In some ways frost in welcome this time of year, particularly right now. It’s been a busy summer for us and I welcome the sense of finality that frost brings to the garden year. There’s still a lot to do to get the garden ready for winter, mulching and seeding cover crops are two big chores that will take a lot of time. It is nice to see the finish line up ahead, I’m really looking forward to a little rest this coming winter!

When is your first frost, does it seem early/late this year?

The Death Blow

November 7th, 2009

It seems like we go along unfazed by the cold until one morning we wake up to a blanket of crisp white. Yesterday morning was that morning.
The grass is completely white and crispy with frost and the fallen leaves are perfectly outlined, enhancing their beauty.
There were even frozen jeweled raindrops on some of the tree branches from the freezing rain we had the night before and the frost even covered the wood of the raised beds.
It’s fascinating how frost works, highlighting the tips of all of the leaves, outlining them in sparkling crystals.
With the frost comes a new season in the garden. I can now begin cleaning out the remnants of summer and start putting the garden to bed. I’m always reluctant to admit that winter is near until I witness the death blow that comes inevitable by surprise some morning.
The garden is now a mere shell of what it was at the height of summer. I can now admit that the glory is over and retreat to the warmth of the house to plan next summer’s gardens being thankful that I have photos of what I accomplished this summer.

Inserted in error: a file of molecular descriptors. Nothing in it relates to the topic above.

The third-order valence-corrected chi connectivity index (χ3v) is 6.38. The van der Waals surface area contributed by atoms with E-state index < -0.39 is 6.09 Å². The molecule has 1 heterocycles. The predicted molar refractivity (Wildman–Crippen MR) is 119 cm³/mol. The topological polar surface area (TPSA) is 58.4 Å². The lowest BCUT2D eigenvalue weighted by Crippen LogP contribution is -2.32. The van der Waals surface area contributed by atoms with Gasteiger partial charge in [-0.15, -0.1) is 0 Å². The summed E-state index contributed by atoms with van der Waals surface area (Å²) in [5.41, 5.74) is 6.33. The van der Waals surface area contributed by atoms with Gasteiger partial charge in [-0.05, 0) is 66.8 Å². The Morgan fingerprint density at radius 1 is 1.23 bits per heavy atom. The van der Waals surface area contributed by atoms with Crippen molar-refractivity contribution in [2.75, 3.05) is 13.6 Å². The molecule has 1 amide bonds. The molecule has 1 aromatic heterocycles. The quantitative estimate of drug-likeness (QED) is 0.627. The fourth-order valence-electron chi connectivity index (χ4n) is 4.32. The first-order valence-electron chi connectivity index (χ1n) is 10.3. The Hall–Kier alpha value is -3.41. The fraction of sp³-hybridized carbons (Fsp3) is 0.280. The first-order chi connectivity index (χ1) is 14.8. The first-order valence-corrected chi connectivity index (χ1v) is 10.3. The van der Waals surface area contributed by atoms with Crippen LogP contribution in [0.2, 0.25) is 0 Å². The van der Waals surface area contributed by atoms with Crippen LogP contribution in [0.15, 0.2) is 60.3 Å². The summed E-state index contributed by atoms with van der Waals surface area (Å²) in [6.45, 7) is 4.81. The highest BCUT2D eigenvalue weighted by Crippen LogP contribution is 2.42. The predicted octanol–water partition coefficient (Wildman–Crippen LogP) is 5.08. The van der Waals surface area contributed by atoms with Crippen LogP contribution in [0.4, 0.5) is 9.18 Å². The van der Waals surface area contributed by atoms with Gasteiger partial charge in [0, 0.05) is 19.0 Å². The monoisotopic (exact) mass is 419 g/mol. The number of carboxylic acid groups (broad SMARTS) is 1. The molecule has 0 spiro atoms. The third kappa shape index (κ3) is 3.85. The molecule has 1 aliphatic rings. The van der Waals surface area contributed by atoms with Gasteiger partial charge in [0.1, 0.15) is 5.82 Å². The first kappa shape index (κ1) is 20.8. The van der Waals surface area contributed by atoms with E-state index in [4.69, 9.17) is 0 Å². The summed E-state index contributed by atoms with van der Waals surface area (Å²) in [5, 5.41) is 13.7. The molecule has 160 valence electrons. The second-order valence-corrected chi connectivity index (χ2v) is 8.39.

This is the prodding I need, what gets you motivated to close out the gardening season?

BRRRR, it’s Cold Outside!

May 18th, 2009

Just when you think you think the last of the cold weather is over, you get a freeze warning. Freeze warnings are different than frost warning. When we get a frost warning, I rarely cover things because of the location of our property. We’re surrounded by huge trees and we’re on top of the biggest hill in the area. We rarely get frosts up here at Chiot’s Run.
Freeze warnings however are a different story. They had us scrambling last night to carry all of the tomatoes, peppers and eggplants into the garage for safe keeping. Fortunately I only have a few things in pots that can’t be carried in easily, so I covered those with big pots.
What really has me worried is our strawberry patch. They’re blooming so wonderfully and we have tons of little green strawberries forming. I would hate to lose my berries to a late spring freeze.
So they got the royal treatment, a big old blanket covers part of them and a heavy row cover is protecting the rest. If it gets as cold as they say it might (as low as 28) that might not even be enough to save them. I’m hoping our protected location up on the hill will help.
When we were driving home last night the ice indicator beeped in the car, it was down to 36 already at 11 pm.

Do frost and freeze warnings get you out scrambling to protect tender plants? What methods do you use to keep the cold away?

Reading & Watching

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This is a daily journal of my efforts to cultivate a more simple life, through local eating, gardening and so many other things. We used to live in a small suburban neighborhood Ohio but moved to 153 acres in Liberty, Maine in 2012.